Ivan Kabwijamu Adyeri, 84, is a retired teacher and former army staff sergeant major.
His teaching profession started in 1960 and ended in 1971. He later joined the army where he served until 1979 when the government of Idi Amin collapsed. He says it is not only formal employment that can bring food to the table after retirement.
Kabwijamu, a resident of Isekahungu village in Fort Portal City, says his love for music has become a source of income.
Having read music extensively in 1967, he acquired a certificate in Music in East Africa after sitting exams from the Universal Cambridge Council.
He composes songs, plays musical instruments, trains church choirs and before school closure, he has been teaching music in different schools.
“Had it not been music, I would be wallowing in misery,” he says.
“I started teaching music and composed songs when I was still in service to date. I am writing books about music now,” he adds.
His love for music was born when he bought his first musical instrument which opened his space.
Through his little savings, Kabwijamu bought a number of musical instruments which he has at home including an accordion which he bought at Shs 500 in 1975, a keyboard, recorder, flute, thumb piano and fiddle.
He has also taught two of his sons, one who was in the police band and another one is a trainer of music in schools.
The octogenarian says he will not retire from music because it is part of his life and source of livelihood.
He says in 1971, the government made an announcement over the radios calling professional teachers to join the army and become instructors, which he applied for.
“I joined and trained for six months. I become an education instructor in the army up to 1979,” he recalls.
While in the army, he grew through ranks from private to corporal, sergeant, sergeant major and staff sergeant major.
Kabwijamu says in the army in 1975, because of his talent in music, he was taken to the headquarters in Kampala and he was in charge of training army bands.
Because of political instability when president Amin’s government was overthrown, he was arrested and taken to Tanzania where he was later released after finding out that he was not guilty of any crime.
“In December 1982, I returned home but I found all my properties destroyed during the war and my wife had left our children,” he says.
His talent in music earned him another opportunity to work with St John’s Cathedral of Ruwenzori Diocese and he became a music trainer of the church choir as well as an organist.
At that time he taught music in primary schools such as Kahinju, Rusekere, and Kamego which earned him a living.
Back to teaching
To sustain his family, Kabwijamu, went back to teaching in 1984 and he was posted to Buhinga Primary School in Fort Portal and a year later he was transferred to Bukwali Primary School.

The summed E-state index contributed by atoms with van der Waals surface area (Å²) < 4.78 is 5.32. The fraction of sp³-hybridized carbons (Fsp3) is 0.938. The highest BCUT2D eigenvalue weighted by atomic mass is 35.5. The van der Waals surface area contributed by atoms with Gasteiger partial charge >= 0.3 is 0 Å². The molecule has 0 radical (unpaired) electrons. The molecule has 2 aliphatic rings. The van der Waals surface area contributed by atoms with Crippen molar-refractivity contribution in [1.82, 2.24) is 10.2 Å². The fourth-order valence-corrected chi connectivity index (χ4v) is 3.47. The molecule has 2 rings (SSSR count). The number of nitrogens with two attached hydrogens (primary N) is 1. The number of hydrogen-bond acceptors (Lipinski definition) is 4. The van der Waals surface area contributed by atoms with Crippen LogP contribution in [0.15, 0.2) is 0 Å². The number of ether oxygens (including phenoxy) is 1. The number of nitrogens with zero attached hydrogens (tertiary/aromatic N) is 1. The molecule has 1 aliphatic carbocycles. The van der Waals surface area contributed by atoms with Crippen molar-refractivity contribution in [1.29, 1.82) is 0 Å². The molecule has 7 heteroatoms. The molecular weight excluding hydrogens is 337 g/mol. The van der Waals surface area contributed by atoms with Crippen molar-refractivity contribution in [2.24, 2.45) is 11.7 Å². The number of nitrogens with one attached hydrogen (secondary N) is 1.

“I had to take care of my children and work near home,” Kabwijamu says.
In 1987, he was transferred to Kitumba Primary School but because the school was far from his home, he rejected the transfer and quit teaching.
“At that time I was planning to retire and I received a transfer to a distant school yet I had a family to take care of. I raised the matter to the powers that be but it fell on deaf ears, thus I quit,” he says.
Because he left teaching and the army before official retirement age, Kabwijamu did not get his retirement package.
After quitting teaching in 1987, other schools hired him to teach music. These include Kahinju Secondary School, Nyakasura School, Kamengo, Rusekere, Mountain of Moon University in Fort Portal. Currently, he is a teacher at St Mary’s Minor Seminary in Fort Portal.
He says when he was still serving as a teacher and army officer, he saved Shs1,500 from his little salary.
Kabwijamu used this amount to buy a big piece of land and built his home there in 1982.
He says he regrets joining the army adding that he did not know the government would be overthrown and he loses his property.
The retired teacher advises those in formal employment, if interested in retirement benefits, to stay at their workplace until retirement age but also bear in mind that any time, retirement will come knocking.
“If I had not planned for my future I would be nowhere. So, if you are working look for where you can invest, especially buy land.”
“Also those with talent, exploit it. Talent can help any time,” he says.
Because of lockdown, he is always busy reading, writing music books and also composing songs.
Before lockdown, he visited schools where he teaches music that is examined by Uganda National Examinations Board (UNEB).
Kabwijamu has written and composed the anthems of schools such as Ruboona, Rwebisengo secondary schools, and Mountain of Moon University, Green Circle Primary School, Virika Nursing School, and St Mary’s Minor Seminary, Fort Portal Municipality. He also rearranged and harmonised Tooro Kingdom anthem.
He is composing the anthem for Fort Portal tourism city, writing a music book for learners in nursery and primary schools.
He wrote a book which he sent to the ministry of Education for approval and he was asked to make some changes.
Kabwijamu also wrote another book titled Enganyiko Zaitu Ezaira which is in the final stages to be completed. He say sent it to Prof Oswald Ndolerire of Makerere University for advice.